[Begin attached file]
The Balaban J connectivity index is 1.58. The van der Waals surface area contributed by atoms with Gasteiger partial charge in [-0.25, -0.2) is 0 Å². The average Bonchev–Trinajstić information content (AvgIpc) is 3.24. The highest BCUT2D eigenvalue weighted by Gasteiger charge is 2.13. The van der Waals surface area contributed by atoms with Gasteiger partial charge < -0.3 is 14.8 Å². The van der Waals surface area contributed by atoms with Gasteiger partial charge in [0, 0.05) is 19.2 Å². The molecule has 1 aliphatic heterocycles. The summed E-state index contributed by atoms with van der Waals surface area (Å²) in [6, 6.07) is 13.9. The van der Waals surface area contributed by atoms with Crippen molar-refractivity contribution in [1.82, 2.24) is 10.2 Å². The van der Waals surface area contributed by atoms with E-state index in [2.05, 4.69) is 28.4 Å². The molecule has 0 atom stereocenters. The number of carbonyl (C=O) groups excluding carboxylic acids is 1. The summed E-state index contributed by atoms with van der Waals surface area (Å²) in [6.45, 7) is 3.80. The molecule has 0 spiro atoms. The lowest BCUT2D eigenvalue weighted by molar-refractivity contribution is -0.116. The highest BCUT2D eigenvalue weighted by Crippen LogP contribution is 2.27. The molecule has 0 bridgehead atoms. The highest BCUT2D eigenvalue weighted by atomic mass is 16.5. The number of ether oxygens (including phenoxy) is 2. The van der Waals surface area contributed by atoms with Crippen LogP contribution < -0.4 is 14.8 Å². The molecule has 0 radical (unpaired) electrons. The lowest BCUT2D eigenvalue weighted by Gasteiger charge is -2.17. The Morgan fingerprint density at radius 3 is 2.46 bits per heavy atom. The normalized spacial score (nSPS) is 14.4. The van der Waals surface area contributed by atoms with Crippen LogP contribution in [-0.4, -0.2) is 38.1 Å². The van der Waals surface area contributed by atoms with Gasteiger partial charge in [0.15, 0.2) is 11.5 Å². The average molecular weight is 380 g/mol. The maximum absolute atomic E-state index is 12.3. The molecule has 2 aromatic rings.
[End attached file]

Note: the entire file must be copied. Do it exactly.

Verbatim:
The Balaban J connectivity index is 1.58. The van der Waals surface area contributed by atoms with Gasteiger partial charge in [-0.25, -0.2) is 0 Å². The average Bonchev–Trinajstić information content (AvgIpc) is 3.24. The highest BCUT2D eigenvalue weighted by Gasteiger charge is 2.13. The van der Waals surface area contributed by atoms with Gasteiger partial charge < -0.3 is 14.8 Å². The van der Waals surface area contributed by atoms with Gasteiger partial charge in [0, 0.05) is 19.2 Å². The molecule has 1 aliphatic heterocycles. The summed E-state index contributed by atoms with van der Waals surface area (Å²) in [6, 6.07) is 13.9. The van der Waals surface area contributed by atoms with Crippen molar-refractivity contribution in [1.82, 2.24) is 10.2 Å². The van der Waals surface area contributed by atoms with E-state index in [2.05, 4.69) is 28.4 Å². The molecule has 0 atom stereocenters. The number of carbonyl (C=O) groups excluding carboxylic acids is 1. The summed E-state index contributed by atoms with van der Waals surface area (Å²) in [6.45, 7) is 3.80. The molecule has 0 spiro atoms. The lowest BCUT2D eigenvalue weighted by molar-refractivity contribution is -0.116. The highest BCUT2D eigenvalue weighted by Crippen LogP contribution is 2.27. The molecule has 0 bridgehead atoms. The highest BCUT2D eigenvalue weighted by atomic mass is 16.5. The number of ether oxygens (including phenoxy) is 2. The van der Waals surface area contributed by atoms with Crippen LogP contribution < -0.4 is 14.8 Å². The molecule has 0 radical (unpaired) electrons. The lowest BCUT2D eigenvalue weighted by Gasteiger charge is -2.17. The Morgan fingerprint density at radius 3 is 2.46 bits per heavy atom. The normalized spacial score (nSPS) is 14.4. The van der Waals surface area contributed by atoms with Crippen LogP contribution in [-0.4, -0.2) is 38.1 Å². The van der Waals surface area contributed by atoms with Gasteiger partial charge in [0.15, 0.2) is 11.5 Å². The average molecular weight is 380 g/mol. The maximum absolute atomic E-state index is 12.3. The molecule has 2 aromatic rings.